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HOUSTON -- Sophomore two-way player Daniel Mengden might just be Texas A&M's Saturday stopper in the program's inaugural SEC season.
The Aggies suffered a tough loss to Houston in the tournament opener when senior right-handed pitcher Kyle Martin allowed seven runs in just four innings in a rather uncharacteristic performance. But with their backs against the wall against Rice on Saturday, Mengden responded in impressive fashion with a big-time performance.
Mengden struck out eight batters and allowed just three runs on four hits in eight innings of work, as the Aggies captured an 8-3 decision over the Owls.
"I thought he did a good job. He kept the left-handed hitters honest by using a three-pitch mix," Texas A&M coach Rob Childress said. "And fortunately when they did hit some balls good, they were right to our guys. We grabbed an early lead and he was pretty good against a heavy left-handed lineup."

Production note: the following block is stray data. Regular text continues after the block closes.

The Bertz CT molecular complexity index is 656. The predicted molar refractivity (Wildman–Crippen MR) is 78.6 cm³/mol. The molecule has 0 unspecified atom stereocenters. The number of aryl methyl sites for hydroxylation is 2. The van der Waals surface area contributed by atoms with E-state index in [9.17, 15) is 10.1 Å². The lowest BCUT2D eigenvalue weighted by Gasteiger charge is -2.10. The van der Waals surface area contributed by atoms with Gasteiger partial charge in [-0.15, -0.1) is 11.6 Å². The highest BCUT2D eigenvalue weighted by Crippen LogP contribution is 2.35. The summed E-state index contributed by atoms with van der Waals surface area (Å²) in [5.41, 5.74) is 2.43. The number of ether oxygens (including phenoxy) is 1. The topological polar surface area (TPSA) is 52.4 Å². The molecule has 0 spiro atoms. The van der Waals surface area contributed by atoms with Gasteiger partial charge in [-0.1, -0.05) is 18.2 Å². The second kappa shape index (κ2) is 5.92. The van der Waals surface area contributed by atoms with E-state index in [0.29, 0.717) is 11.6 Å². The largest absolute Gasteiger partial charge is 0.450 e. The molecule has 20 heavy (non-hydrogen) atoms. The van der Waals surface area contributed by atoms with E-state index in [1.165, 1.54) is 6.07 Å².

The Aggies jumped off to a good start against Houston on Friday with three runs in the first inning, only to squander that lead as the game progressed. But that wasn't the case against the Owls, as the Aggies not only jumped on Owls starting pitcher Jordan Stephens for three runs in the first, but also three runs in the second inning with a trio of singles from shortstop Mikey Reynolds, outfielder Krey Bratsen and Logan Taylor, also aided by a pair of errors by Rice third baseman Shane Hoelscher, who ended up leaving the game with an apparent arm injury.
Before the Owls could catch their breath amongst the aura of Minute Maid Park, the Aggies were spotted a commanding 6-0 lead. Outside of a Michael Aquino home run in the fourth inning, Mengden and the Aggies were on cruise control.